It should be appreciated that the foregoing stiffening rods can alternatively be temporarily attached at the proximal end to the arterial tube by other means such as a bayonet lock, snap fit, etc. The stiffening rod could first be manually twisted and then mounted by these various means for retention in its torqued position. The stiffening rods are preferably circular in cross-section, although other configurations are also contemplated.
FIG. 7 illustrates an example of a kit containing a stiffening rod and a trocar. The stiffening rod shown is stiffening rod 80 of FIG. 8 and the trocar illustrated is trocar 40 of FIG. 2A, it being understood that other trocars or stiffeners can be contained in the kit. The kit enables a dialysis catheter, potentially even prior art catheters, to be adapted for over the wire insertion. The user would utilize the trocar to retrieve or access the guidewire and pass it through the subcutaneous tissue tunnel. The user would remove the trocar, leaving the guidewire extending out of the proximal incision of the tunnel. Next, the stiffener rod would be placed within a lumen of the catheter. Utilizing the trocar 80 of the kit in FIG. 7, the thickened wall portion would engage the internal wall of the catheter lumen, to enhance the stiffness and facilitate insertion (pushability) of the catheter over the wire through the tissue tunnel and into the vascular structure of the patient. In this manner, catheters other than those described in the '468 application can be adapted for complete over the wire insertion.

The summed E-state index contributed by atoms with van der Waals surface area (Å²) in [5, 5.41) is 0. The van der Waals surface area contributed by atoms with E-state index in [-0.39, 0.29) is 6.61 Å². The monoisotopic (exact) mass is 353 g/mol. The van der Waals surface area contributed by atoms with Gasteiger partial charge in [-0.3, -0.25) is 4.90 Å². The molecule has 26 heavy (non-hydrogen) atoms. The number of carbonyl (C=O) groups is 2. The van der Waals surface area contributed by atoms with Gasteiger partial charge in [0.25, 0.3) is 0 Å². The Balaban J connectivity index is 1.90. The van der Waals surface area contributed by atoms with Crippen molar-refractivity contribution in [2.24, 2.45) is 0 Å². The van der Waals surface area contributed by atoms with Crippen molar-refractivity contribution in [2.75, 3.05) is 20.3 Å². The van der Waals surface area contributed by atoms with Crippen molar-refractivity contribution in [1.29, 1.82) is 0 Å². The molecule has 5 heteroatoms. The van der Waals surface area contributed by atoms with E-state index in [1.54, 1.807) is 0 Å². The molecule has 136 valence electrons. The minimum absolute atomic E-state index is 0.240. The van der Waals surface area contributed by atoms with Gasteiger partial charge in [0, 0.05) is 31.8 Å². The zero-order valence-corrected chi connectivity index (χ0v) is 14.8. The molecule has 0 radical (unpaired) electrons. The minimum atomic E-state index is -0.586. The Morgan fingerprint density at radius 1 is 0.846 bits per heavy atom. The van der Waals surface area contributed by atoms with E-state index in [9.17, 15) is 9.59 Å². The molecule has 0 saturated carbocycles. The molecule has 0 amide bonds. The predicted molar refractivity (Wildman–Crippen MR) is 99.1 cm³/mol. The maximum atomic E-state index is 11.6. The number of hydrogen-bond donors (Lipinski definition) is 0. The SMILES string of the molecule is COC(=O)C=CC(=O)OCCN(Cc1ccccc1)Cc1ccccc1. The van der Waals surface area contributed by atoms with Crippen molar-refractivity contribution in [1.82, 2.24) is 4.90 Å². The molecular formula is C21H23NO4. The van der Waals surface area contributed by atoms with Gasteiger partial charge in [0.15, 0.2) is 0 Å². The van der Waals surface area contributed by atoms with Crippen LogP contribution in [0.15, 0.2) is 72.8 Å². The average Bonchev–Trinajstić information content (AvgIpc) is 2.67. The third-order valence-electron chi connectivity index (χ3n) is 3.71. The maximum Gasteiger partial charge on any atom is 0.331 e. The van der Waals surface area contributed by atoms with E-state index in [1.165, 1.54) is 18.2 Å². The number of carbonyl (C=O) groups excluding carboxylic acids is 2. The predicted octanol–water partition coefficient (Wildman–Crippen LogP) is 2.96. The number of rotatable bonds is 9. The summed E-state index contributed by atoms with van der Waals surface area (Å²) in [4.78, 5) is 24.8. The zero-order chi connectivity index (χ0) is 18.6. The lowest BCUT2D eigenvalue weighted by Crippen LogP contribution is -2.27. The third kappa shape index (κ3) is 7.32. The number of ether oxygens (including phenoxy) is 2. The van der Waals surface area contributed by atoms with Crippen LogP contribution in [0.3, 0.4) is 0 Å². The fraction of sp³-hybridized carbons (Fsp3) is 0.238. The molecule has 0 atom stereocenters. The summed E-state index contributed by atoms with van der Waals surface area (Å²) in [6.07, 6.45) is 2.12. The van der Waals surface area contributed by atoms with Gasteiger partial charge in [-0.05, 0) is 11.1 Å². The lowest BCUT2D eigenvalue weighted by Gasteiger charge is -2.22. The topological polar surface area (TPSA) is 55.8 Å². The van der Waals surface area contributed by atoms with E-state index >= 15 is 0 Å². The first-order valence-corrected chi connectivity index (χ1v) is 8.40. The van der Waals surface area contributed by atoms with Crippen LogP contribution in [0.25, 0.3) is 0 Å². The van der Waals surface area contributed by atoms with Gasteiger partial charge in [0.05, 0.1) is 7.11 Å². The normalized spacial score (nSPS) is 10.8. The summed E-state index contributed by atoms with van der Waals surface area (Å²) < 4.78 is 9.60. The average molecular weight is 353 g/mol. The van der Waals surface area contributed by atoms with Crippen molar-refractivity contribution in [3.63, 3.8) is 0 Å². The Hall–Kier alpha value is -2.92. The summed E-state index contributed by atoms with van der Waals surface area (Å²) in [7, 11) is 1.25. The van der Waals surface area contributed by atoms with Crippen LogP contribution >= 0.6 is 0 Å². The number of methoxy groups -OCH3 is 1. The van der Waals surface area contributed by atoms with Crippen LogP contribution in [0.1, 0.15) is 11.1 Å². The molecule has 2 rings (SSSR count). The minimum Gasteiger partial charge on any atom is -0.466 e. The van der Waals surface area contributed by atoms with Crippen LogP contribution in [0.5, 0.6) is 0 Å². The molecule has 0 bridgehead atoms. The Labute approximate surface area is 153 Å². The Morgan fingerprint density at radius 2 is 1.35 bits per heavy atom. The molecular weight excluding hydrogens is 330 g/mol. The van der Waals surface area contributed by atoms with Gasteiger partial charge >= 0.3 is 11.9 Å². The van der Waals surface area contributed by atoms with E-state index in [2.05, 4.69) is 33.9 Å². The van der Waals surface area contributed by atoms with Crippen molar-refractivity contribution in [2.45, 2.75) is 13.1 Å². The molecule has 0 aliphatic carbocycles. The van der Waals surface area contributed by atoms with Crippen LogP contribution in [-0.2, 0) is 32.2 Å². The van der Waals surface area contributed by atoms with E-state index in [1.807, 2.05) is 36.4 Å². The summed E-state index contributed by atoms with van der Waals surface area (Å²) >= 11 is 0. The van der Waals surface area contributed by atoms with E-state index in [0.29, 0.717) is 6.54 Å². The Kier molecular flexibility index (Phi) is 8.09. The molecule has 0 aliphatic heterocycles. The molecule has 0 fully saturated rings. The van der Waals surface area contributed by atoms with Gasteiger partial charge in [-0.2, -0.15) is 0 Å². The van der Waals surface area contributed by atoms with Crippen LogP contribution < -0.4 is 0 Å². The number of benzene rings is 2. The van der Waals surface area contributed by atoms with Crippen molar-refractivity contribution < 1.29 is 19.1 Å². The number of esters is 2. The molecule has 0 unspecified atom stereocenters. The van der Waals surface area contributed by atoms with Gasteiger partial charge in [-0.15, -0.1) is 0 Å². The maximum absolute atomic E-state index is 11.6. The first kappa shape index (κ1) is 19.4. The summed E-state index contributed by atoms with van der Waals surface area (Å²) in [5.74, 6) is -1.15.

It should also be appreciated that another instrument, other than a trocar, could be used to retrieve the guidewire. For example, after the tunnel is formed by the guidewire, the dilator can be used to retrieve the guidewire. For instance, the guidewire can be inserted through a distal hole in the dilator and pulled through the already formed tissue tunnel. In any event, the guidewire would be passed through the tunnel to enable over the wire insertion of the catheter.
 It should also be appreciated that the over the wire insertion method described herein can be utilized for catheters other than dialysis catheters. For example, catheters that communicate with subcutaneously implanted ports and Hickman catheters for injecting chemotherapeutic agents, antibiotics, TPN (total parenteral nutrition), etc. can be placed through the subcutaneous tissue tunnel and over the guidewire that has been passed through the tunnel in the ways described above.